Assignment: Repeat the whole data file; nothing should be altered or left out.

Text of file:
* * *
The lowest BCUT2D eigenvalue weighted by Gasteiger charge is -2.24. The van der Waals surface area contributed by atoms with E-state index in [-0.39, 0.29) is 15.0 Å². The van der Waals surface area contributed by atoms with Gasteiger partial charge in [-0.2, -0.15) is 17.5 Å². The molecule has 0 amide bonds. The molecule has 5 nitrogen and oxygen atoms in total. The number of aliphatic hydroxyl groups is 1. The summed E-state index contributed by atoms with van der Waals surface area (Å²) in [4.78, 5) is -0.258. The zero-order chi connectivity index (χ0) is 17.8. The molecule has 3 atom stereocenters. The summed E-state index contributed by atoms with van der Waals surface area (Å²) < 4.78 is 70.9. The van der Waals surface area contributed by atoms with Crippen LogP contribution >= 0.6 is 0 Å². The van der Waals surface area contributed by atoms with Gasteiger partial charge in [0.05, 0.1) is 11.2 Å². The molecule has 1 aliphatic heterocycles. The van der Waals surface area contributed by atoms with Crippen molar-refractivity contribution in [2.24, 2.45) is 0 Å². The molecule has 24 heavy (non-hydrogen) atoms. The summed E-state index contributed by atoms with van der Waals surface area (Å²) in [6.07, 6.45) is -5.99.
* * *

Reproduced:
The lowest BCUT2D eigenvalue weighted by Gasteiger charge is -2.24. The van der Waals surface area contributed by atoms with E-state index in [-0.39, 0.29) is 15.0 Å². The van der Waals surface area contributed by atoms with Gasteiger partial charge in [-0.2, -0.15) is 17.5 Å². The molecule has 0 amide bonds. The molecule has 5 nitrogen and oxygen atoms in total. The number of aliphatic hydroxyl groups is 1. The summed E-state index contributed by atoms with van der Waals surface area (Å²) in [4.78, 5) is -0.258. The zero-order chi connectivity index (χ0) is 17.8. The molecule has 3 atom stereocenters. The summed E-state index contributed by atoms with van der Waals surface area (Å²) < 4.78 is 70.9. The van der Waals surface area contributed by atoms with Crippen LogP contribution >= 0.6 is 0 Å². The van der Waals surface area contributed by atoms with Gasteiger partial charge in [0.05, 0.1) is 11.2 Å². The molecule has 1 aliphatic heterocycles. The van der Waals surface area contributed by atoms with Crippen molar-refractivity contribution in [2.24, 2.45) is 0 Å². The molecule has 24 heavy (non-hydrogen) atoms. The summed E-state index contributed by atoms with van der Waals surface area (Å²) in [6.07, 6.45) is -5.99.